Eaton, JC Corporation form joint venture in Korea to manufacture automotive controls

CLEVELAND, OH... Eaton Corporation and JC Corporation, a Korean automotive components manufacturer, have agreed to merge elements of their existing automotive controls businesses in Korea into a new joint venture. Eaton will own 51 percent of the new business.

JC Corporation, a specialist in automotive controls headquartered in Pusan, supplies all of the major Korean OEM's. JC brings to the joint venture strong marketing and manufacturing capabilities within Korea.

Eaton Chairman Stephen R. Hardis said, "This new relationship with JC Corporation in Korea will permit us to efficiently provide the latest in automotive controls design and technology to important customers in the Korean automotive industry. It is further evidence of Eaton's commitment to invest in, and grow with, the Korean economy."

Manufacturing for the joint venture, known as Eaton JC Controls Company, will start in Pusan and be located in one of JC's subsidiary company buildings. Primary products will include electro-pneumatic and hydraulic valves, thermostatic expansion valves, motor actuators, electrical switches and cold thermostats. OEM customers will include Hyundai, Daewoo, Kia, and Ssangyong.

Robert J. McCloskey, senior vice president - Controls & Hydraulics, who was in Seoul for the announcement, said, "We have solid growth expectations from this joint venture. The Korean automotive industry, already the fifth largest in the world, has excellent growth prospects. We believe the design and manufacturing expertise of this joint venture will make it an active participant in that robust growth." He added that the joint venture is expected to have sales of $14 million in its first year and, if conditions continue as forecast, $70 million in sales in five years.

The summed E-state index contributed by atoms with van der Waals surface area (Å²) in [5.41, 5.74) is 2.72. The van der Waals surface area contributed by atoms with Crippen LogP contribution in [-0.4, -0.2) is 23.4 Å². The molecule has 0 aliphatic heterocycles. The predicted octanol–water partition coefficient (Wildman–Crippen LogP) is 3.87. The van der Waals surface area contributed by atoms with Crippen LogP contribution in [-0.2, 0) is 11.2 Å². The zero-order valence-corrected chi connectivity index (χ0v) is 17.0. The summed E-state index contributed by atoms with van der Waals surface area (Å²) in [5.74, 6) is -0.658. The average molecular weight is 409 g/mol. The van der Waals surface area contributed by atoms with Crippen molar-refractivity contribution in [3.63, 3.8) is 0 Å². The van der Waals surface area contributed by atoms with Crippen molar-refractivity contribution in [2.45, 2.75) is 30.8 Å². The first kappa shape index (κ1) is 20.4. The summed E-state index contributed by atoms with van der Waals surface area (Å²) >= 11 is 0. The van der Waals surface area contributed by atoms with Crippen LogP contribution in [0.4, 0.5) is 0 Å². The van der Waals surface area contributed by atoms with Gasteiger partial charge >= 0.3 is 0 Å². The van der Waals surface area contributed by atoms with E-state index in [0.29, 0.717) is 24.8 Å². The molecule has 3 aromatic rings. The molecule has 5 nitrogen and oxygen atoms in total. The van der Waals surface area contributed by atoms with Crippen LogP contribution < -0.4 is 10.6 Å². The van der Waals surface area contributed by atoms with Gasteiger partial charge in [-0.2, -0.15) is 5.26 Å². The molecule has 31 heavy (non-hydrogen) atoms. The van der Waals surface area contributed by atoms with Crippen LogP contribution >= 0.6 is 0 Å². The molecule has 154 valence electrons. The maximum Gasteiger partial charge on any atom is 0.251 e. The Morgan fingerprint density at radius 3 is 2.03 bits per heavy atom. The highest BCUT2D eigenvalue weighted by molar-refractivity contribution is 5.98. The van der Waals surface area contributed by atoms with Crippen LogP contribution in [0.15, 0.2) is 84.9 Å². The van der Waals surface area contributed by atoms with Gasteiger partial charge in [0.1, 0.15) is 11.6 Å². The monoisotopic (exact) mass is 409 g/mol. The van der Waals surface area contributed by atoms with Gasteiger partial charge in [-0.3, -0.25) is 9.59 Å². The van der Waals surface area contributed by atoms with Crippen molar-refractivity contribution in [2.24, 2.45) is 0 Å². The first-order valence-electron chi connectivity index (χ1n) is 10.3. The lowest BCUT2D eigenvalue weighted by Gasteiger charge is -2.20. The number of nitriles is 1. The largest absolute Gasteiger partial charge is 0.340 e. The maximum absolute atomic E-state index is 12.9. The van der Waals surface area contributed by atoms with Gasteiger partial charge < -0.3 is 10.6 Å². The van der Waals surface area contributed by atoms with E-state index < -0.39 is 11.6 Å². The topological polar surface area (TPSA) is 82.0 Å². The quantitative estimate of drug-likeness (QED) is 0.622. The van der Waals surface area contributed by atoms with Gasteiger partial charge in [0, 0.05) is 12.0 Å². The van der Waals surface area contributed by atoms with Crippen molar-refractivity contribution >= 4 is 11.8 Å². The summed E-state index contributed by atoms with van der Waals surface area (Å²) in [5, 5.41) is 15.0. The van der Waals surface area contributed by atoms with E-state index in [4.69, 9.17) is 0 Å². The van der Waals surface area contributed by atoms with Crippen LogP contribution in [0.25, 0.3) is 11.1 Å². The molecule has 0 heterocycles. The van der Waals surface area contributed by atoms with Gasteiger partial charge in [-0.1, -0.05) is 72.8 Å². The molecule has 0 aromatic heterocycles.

The joint venture will open an Engineering/Sales Design Center in the Seoul area which will support the Korean automotive industry and establish a critical link for worldwide support for the Korean OEM's. The new design center will be linked to the other worldwide Eaton Automotive Controls Engineering Centers in Europe and the United States, and will have full access to worldwide Eaton technology.

Earlier this year Eaton announced it would open a new facility near Seoul to build limited slip differentials for Korean automakers Hyundai and Kia. Eaton also recently opened a facility in Pyungtaek City to manufacture ion implanters for the semiconductor market. Eaton's sales in the Korea are forecasted to exceed $100 million in 1997. By the year 2000, the projected sales volume is expected be more than $250 million. Eaton's strategic goal is to achieve $10 billion in sales and earnings of $8 per share by the year 2000 through new product introductions, increased international expansion and strategic acquisitions.

Eaton Corporation is a global manufacturer of highly engineered products which serve industrial, vehicle, construction, commercial and semiconductor markets. Principal products include electrical power distribution and control equipment, truck transmissions, engine components, hydraulic products, ion implanters and a wide variety of automotive controls. Headquartered in Cleveland, the company has 55,000 employees and 155 manufacturing sites in 26 countries. Sales for 1996 were US $7 billion.



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Renald Romain